In January the federal government took two significant steps that will drive a national change in cybersecurity. First, on January 19, the Federal Government ordered a National Security Memorandum that, among several measures, requires the defense, intelligence, and national security communities to move toward Zero Trust architecture and other new cybersecurity standards. A week later, on January 26, the Office of Management and Budget released its plan to move all agencies toward Zero Trust.
Both announcements advance a plan the administration laid out in a May 2021 executive order on cybersecurity that is expected to ripple through the economy, first with contractors that do business with the government and eventually to all businesses. A 2021 study by Microsoft found 76 percent of businesses across a range of industries have begun Zero Trust implementation, and in the United States, businesses’ implementation level leaped from 70 percent to 79 percent in just eight months. A Gartner study found that the finance and healthcare sectors have been early adopters, following the government itself.
The government’s moves come after a record-breaking year for high-profile cyberattacks that directly disrupted critical infrastructure, highlighted by the Colonial Pipeline ransomware attack. The Colonial Pipeline breach caused panic-buying and gas shortages on the east coast. Other attacks targeted hospitals, the Oldsmar water treatment facility in Florida, a southern California water system, U.S. oil and gas pipelines, and U.S. defense and technology firms.
These attacks have become more frequent and successful due to the proliferation of connected devices and the growth of remote and virtual work, which creates millions of network endpoints, each a vulnerability to exploit.
The attacks pose a variety of risks to both public and private-sector companies and their customers, and to government agencies and citizens. Unauthorized access and data breaches expose trade secrets and personal identifiers, allow takeovers of critical systems and infect systems with malware or ransomware. The average data breach now costs almost $4 million to resolve, and 54 percent of manufacturing firms suffered a cyberattack in 2021.
The Zero Trust architecture, at the core of the federal government directives, addresses those vulnerabilities with a revolutionary approach to cybersecurity. Traditional security, such as firewalls and VPNs, erects a wall around the network, and once users are inside that wall, they have access to everything inside. Zero Trust presumes every request for access, at any point in the network, could be unauthorized and requires verification at every access request.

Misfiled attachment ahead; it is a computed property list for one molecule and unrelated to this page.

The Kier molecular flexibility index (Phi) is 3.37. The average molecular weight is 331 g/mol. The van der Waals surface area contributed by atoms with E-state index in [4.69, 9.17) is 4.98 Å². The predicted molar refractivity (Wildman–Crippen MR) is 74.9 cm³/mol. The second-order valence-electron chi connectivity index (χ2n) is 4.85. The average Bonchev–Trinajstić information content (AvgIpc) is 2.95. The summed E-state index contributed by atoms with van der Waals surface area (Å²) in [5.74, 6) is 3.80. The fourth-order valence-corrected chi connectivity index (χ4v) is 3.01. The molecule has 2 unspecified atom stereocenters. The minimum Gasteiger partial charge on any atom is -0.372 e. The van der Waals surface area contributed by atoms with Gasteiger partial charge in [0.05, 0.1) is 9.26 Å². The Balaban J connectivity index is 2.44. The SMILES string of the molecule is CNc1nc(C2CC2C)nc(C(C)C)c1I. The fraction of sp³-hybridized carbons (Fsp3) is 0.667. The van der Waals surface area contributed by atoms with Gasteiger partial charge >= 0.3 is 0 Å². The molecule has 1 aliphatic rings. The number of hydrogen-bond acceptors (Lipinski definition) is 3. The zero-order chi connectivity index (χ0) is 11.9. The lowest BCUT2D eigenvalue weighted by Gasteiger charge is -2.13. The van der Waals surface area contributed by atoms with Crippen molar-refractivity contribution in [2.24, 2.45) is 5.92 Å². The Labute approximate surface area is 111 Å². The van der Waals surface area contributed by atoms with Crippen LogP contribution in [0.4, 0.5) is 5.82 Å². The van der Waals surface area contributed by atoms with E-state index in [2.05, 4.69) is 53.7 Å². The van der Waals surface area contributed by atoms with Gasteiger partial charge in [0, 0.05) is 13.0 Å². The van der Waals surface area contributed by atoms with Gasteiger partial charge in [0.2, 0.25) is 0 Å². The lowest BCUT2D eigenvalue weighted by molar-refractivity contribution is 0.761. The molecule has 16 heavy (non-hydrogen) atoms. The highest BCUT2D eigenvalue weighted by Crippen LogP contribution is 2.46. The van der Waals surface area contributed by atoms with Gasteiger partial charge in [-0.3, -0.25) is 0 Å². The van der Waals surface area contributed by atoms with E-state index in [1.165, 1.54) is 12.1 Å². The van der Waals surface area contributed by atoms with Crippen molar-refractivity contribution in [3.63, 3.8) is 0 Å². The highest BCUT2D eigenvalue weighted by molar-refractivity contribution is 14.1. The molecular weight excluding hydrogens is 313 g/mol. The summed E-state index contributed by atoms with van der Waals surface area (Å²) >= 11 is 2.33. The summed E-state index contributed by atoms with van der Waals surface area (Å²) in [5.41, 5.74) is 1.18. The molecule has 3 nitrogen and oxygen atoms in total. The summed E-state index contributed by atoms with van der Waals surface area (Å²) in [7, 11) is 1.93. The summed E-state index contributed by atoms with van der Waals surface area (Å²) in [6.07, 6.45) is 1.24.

Using cryptographic micro-segmentation to isolate, identify and monitor data packets to determine whether they should have access at each step of the network represents innovation in the Zero Trust approach to security. Essentially, this approach makes the network invisible to unauthorized users, greatly reducing the attack surface and protecting critical information and assets. By applying the Zero Trust framework to the entire network a secure foundation for Secure Access Service Edge (SASE) implementations and critical infrastructure protection is created.
Addressing the challenges faced by government agencies of all levels requires sound planning, budgeting, and execution. With its roots in the U.S. intelligence community and extensive experience with government and private sector clients, Onclave Networks can help organizations of all kinds to be ready to meet the nation’s new cybersecurity standards.
Jim is the CTO and co-founder of Onclave Networks with over 30 years of experience specializing in development and infrastructure engineering. He authored two patents, one around Dynamic Cipher Key Management which is the foundation of Onclave’s Trusted Secure Communications platform and another on Blockchain Performance Enhancement. Before Onclave, Jim co-founded Advanced Paradigms, Inc. which grew from 4 principals to over 280 employees in 4 years. Jim has held positions with Vitro Laboratories, Unisys and Microsoft. He holds a BS in Aeronautical Engineering from San Jose State University and is a commercial pilot, flight instructor and certified Airframe and Powerplant engineer.